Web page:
Outlook 2013, part of the latest version of Microsoft Office, has a spruced-up look and new features that will make your daily work life easier and help keep you organized. The mail and calendar program has been redesigned to help you find important information faster. Outlook 2013 now connects you to your contacts and social networks more directly, coordinates complicated schedules, and has enhanced features to keeps your task list manageable.
The new version of Office, including Outlook 2013, is available to eligible nonprofits, public libraries, and charities through TechSoup's Microsoft donation program. To learn more about the entire suite of new Office software, see Microsoft Office: What Your Organization Should Know.
Like all of the programs in the new Office, Outlook 2013 has a more minimalist user interface. Outlook now functions and looks similar to web mail programs (such as Gmail or Yahoo). For example, you can now reply to an email within the main window. (In previous versions, a separate window popped up for replies.) However, if you're used to working in previous versions of Outlook, you can still opt to pop out a separate window if you like.
Sometimes your inbox can feel like a never-ending list. Outlook alleviates this problem with some useful inbox management tools. You can now more quickly delete messages in your inbox. An "X" is displayed next to the "flag" icon so you can quickly sort through your important — and not so important — emails.
Outlook 2013 lets you view the first few lines of an email, quickly delete messages from your inbox, and view All or just Unread messages.
You can tweak your Outlook inbox so it shows up to three lines of email text (rather than just the first few words, as in Outlook 2010). Users with a high influx of messages will appreciate the ability to quickly scan through their inbox without having to actually open each email.
At the bottom of the Outlook window, you'll find a navigation bar with icons for the four main tools in Outlook: Mail, Calendar, People, and Tasks. You can jump to each of those tools by clicking them (as you would in Outlook 2010), but Microsoft has also added a smart-preview feature. If you're in the Mail window, you can hover over the Tasks menu with your mouse and see if you need to follow up on an important project. To see if you have any upcoming meetings, you can hover over the Calendar to see a preview of your upcoming appointments — without needing to actually switch out of the Mail window.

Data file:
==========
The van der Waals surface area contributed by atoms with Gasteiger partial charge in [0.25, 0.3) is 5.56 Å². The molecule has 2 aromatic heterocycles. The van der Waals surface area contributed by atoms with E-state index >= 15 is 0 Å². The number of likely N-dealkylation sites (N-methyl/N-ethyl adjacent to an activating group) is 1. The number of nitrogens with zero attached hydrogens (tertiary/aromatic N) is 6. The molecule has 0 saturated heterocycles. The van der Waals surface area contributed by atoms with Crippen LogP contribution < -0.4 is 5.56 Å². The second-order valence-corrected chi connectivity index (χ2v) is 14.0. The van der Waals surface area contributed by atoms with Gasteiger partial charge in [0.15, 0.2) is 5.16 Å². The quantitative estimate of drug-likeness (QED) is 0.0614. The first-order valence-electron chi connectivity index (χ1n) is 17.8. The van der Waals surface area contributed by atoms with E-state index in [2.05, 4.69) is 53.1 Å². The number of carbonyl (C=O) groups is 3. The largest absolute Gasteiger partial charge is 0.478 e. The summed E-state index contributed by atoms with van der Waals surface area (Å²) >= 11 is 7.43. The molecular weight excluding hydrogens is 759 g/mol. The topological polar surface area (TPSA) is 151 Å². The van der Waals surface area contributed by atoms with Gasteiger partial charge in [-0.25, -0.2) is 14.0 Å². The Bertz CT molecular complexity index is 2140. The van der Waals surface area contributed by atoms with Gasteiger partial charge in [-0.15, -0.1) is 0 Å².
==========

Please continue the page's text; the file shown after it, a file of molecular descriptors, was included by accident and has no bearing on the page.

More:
You can view what's coming up on your calendar while viewing your inbox (Screenshot courtesy of Microsoft).
Forgetting to include an attachment is a common email mishap. Outlook 2013 helps you avoid this easy-to-make mistake with "warnings" that pop up if you mention an attachment in the body of the email but don't actually include it.
Outlook 2013 is designed to help you locate important information quickly so you can get on with your daily tasks. The search box in Outlook now has a search location filter that lets you choose between searching the current folder, the current mailbox, all mailboxes, and so on. You can further refine your searches to show all mail or only unread mail via new buttons at the top of your inbox.
In Outlook 2013, you now have the ability to create a Search Folder, a virtual folder that provides a view of all email items that match specific search criteria. For example, you can make a Fundraising Search Folder, which pulls together all emails containing the keyword "fundraising." Even if these messages were originally saved in different folders, you can view all of them together in your customized Search Folder. If you move email from your inbox to folders as you receive them, you can still see all of your unread mail in one location by creating a Search folder for unread mail. For more information, read Microsoft's support article Create a Search Folder.
A feature called Meeting Notes lets you take notes in OneNote from an appointment in your Outlook calendar. Your page of notes will automatically include the date, time, location, and people involved in your meeting — right from your Outlook calendar.
The Weather Bar feature lets you see your area's current forecast right in Outlook. This is very useful if you're organizing events, such as an outdoor fundraiser, or simply planning out your day. You can see the Weather Bar in both the calendar and your inbox.
The Meeting Notes feature helps you record meetings, and the Weather Bar feature is useful for coordinating events.
The People Card is a feature that was first introduced on Windows Phone and is now integrated into Outlook 2013. It automatically collects important details about contacts, such as their phone number, email address, company or organization info, and social media updates, in a single place. You can schedule meetings, send instant messages, or call a contact right from their card.
The People Card feature automatically pulls in information about a contact to a single place (Screenshot courtesy of Microsoft).
Introduced in Outlook 2010, Social Connector lets you integrate your LinkedIn and Facebook accounts with your inbox and see updates from your contacts. With the updated Social Connector, you don't need to install any additional plug-ins to integrate your social networks. It can also sync your Facebook email, Twitter direct messages, and LinkedIn requests and present them in one single inbox. If you are responsible for handling social media at your organization, this feature could save you an enormous amount of time.
Out of all the updated programs in the new Microsoft Office, Outlook 2013 has the most drastic design update. Even so, your staff should feel at ease with the changes, especially since Outlook borrows some design cues from popular web mail programs. The subtle tweaks throughout the program will help keep your organization efficient and organized.
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